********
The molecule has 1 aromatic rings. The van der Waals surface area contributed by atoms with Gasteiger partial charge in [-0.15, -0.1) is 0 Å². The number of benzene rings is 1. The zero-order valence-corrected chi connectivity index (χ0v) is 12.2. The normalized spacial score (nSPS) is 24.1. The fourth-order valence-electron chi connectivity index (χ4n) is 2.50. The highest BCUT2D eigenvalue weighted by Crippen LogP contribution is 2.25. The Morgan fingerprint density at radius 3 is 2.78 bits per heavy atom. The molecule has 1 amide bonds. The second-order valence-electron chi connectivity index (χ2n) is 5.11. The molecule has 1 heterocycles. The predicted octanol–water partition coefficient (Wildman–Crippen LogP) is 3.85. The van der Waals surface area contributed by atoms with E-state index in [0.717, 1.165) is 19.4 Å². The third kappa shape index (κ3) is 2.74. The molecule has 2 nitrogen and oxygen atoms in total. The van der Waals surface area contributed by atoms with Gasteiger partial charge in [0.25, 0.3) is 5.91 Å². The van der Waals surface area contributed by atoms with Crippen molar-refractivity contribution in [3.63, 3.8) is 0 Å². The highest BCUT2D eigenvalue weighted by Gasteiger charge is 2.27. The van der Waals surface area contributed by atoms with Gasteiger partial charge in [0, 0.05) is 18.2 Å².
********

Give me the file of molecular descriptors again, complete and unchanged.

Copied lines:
The molecule has 1 aromatic rings. The van der Waals surface area contributed by atoms with Gasteiger partial charge in [-0.15, -0.1) is 0 Å². The number of benzene rings is 1. The zero-order valence-corrected chi connectivity index (χ0v) is 12.2. The normalized spacial score (nSPS) is 24.1. The fourth-order valence-electron chi connectivity index (χ4n) is 2.50. The highest BCUT2D eigenvalue weighted by Crippen LogP contribution is 2.25. The Morgan fingerprint density at radius 3 is 2.78 bits per heavy atom. The molecule has 1 amide bonds. The second-order valence-electron chi connectivity index (χ2n) is 5.11. The molecule has 1 heterocycles. The predicted octanol–water partition coefficient (Wildman–Crippen LogP) is 3.85. The van der Waals surface area contributed by atoms with E-state index in [0.717, 1.165) is 19.4 Å². The third kappa shape index (κ3) is 2.74. The molecule has 2 nitrogen and oxygen atoms in total. The van der Waals surface area contributed by atoms with Gasteiger partial charge in [0.25, 0.3) is 5.91 Å². The van der Waals surface area contributed by atoms with Crippen molar-refractivity contribution in [3.63, 3.8) is 0 Å². The highest BCUT2D eigenvalue weighted by Gasteiger charge is 2.27. The van der Waals surface area contributed by atoms with Gasteiger partial charge in [0, 0.05) is 18.2 Å².